Two years after its official grand opening, Playa Vista announced last week that the development has sold its 1,000th home.
Some buyers purchased their properties predominantly based on architectural renderings and floor plans, Playa Vista officials said.
Playa Vista claimed it had “interest lists” of those interested in purchasing at Playa Vista with “tens of thousands” of names.
Combined, these sales represent more than half a billion dollars in net new property value in Los Angeles, Playa Vista officials said.
Playa Vista officials claim that the interest in Playa Vista homes is fueled, in part, by a growing disdain for long work commutes from outlying areas.
“People want to live closer to where they work and leave the long commutes behind,” said Playa Vista president Steve Soboroff.
A jobs/housing imbalance on the Westside is driving the demand for new housing, he said.
Fifty-five percent of Playa Vista homeowners say they now live within ten miles of their jobs, and 24 percent say that their work commute has been shortened to within a five-mile radius, according to Playa Vista officials.
Many residents live and work within the Playa Vista community, he added.
The for-sale residential products range from lofts and two-bedroom condominiums to multi-story town homes and single- family homes.
Playa Vista has some “controlled-price units” that make purchasing a home at Playa Vista more affordable for public servants, including firefighters, nurses, police officers and teachers, Soboroff said.
To date, 61 percent of the new homeowners at Playa Vista came from rental apartments.
“In an area where we could easily sell million-dollar homes only, Playa Vista has stepped in to fill housing demands across the board and attract people back to the city in a way no other area in Los Angeles has been able to do,” Soboroff claimed.
Playa Vista officials say that in surveys conducted of new homeowners, a large majority were attracted to Playa Vista for the overall community benefits, including access to dozens of parks, protected open space areas, a new city library, diversity of housing and the opening of retail businesses within walking or biking distance of every home.
Also, many residents were attracted to Playa Vista for its location near the beach and proximity to employment centers on the Westside, Playa Vista officials added.
One such couple is Richard and Pam DeArmas, who moved from West Covina to Playa Vista in 2003.
Richard DeArmas, a projection engineer at Sony Pictures in Culver City, reduced his 90-minute evening commute to less than 15 minutes.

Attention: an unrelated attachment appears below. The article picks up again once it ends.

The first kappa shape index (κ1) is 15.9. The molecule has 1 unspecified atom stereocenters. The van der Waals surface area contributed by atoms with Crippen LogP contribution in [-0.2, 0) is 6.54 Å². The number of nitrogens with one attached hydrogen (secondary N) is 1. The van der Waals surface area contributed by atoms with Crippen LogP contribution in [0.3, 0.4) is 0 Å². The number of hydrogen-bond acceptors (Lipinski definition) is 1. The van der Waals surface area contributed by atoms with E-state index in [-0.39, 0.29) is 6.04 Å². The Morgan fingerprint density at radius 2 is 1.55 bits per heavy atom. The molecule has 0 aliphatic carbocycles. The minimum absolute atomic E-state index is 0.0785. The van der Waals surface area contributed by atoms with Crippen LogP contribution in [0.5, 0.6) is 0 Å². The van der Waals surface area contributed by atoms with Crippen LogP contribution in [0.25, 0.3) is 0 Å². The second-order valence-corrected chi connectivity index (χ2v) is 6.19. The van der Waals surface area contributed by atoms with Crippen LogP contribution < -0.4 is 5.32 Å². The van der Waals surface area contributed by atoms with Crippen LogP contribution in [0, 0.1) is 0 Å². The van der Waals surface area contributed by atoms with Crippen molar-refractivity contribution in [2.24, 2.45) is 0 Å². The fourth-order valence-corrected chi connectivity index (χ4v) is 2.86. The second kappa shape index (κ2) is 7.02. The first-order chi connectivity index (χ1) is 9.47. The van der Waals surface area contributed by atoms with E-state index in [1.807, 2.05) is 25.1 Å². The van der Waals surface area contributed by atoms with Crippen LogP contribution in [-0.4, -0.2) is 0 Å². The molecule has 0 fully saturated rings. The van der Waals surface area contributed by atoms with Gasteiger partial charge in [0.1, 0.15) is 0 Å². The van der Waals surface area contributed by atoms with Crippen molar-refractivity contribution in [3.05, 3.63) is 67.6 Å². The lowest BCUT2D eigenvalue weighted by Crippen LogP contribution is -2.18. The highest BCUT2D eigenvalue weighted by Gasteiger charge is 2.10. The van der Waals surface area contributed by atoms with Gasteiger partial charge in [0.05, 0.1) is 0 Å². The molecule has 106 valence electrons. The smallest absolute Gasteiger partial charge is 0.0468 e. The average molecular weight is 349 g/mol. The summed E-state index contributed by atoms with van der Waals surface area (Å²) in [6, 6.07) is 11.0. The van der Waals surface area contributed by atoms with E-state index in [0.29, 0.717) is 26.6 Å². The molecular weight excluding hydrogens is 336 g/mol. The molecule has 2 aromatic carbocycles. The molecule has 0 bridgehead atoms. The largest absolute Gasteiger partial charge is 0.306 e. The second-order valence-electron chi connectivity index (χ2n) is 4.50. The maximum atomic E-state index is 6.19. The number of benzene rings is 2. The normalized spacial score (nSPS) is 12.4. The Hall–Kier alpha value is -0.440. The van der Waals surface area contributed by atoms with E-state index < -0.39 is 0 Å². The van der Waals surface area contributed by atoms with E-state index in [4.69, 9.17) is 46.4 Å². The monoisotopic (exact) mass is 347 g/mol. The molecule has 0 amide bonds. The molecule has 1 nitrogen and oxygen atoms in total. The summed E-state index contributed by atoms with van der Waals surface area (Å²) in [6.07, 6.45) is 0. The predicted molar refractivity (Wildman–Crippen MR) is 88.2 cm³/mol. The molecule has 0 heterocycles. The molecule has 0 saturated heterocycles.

“He’d get home so late, we weren’t doing anything during the week,” Pam DeArmas said. “We just needed a whole big change.”
With their children grown and starting families of their own, the DeArmases sold their four-bedroom home of 16 years and moved to Playa Vista.
“I’m not rushed anymore to go to work,” Richard DeArmas said. “Pam and I have a life together now, and I’d forgotten what that was like.”
Playa Vista will create an additional 1,200 residential units in the first phase of development, and an additional 2,600 units in the next phase, which has already broken ground.
The next phase calls for a Village Town Center that will feature a supermarket, restaurants, neighborhood retailers and a community center.
Retail developer Rick Caruso is developing the town center, which will include apartments above retail stores.
“People should come down and visit and see what the future looks like,” Soboroff said. “We have affordable apartments next to million-dollar homes next to lofts, all within a minute’s walk to a beautiful park.
“Seventy percent of the community is open space or parks, which means that housing is more compact. The result is an urban environment and a sense of community you don’t see enough of in Los Angeles.”
Waterstone, a collection of flats and condominiums at market rate, had prices starting from the high $400,000s when released for sale last December and January.
Bridgeway Mills, a series of townhomes with loft-like architectural details inspired by the famed districts of SoHo and San Francisco, are priced from the $700,000s.
Catalina had home prices ranging from $275,000 to $410,000 when sales began in April last year.
By the time construction was completed in December last year, all 66 entry-level town homes and condominiums had already sold out.
Playa Vista is the master developer for the property, and sells land to merchant builders who design, construct and sell individual neighborhoods. Merchant builders featured at Playa Vista include Brookfield Homes, D.R. Horton, Intracorp ñ LA, John Laing Homes, KB Home, Laing Luxury, Lee Homes, Lennar Homes, Shea Homes, Standard Pacific Homes, The Olson Company, Warmington Homes and West Millennium Homes.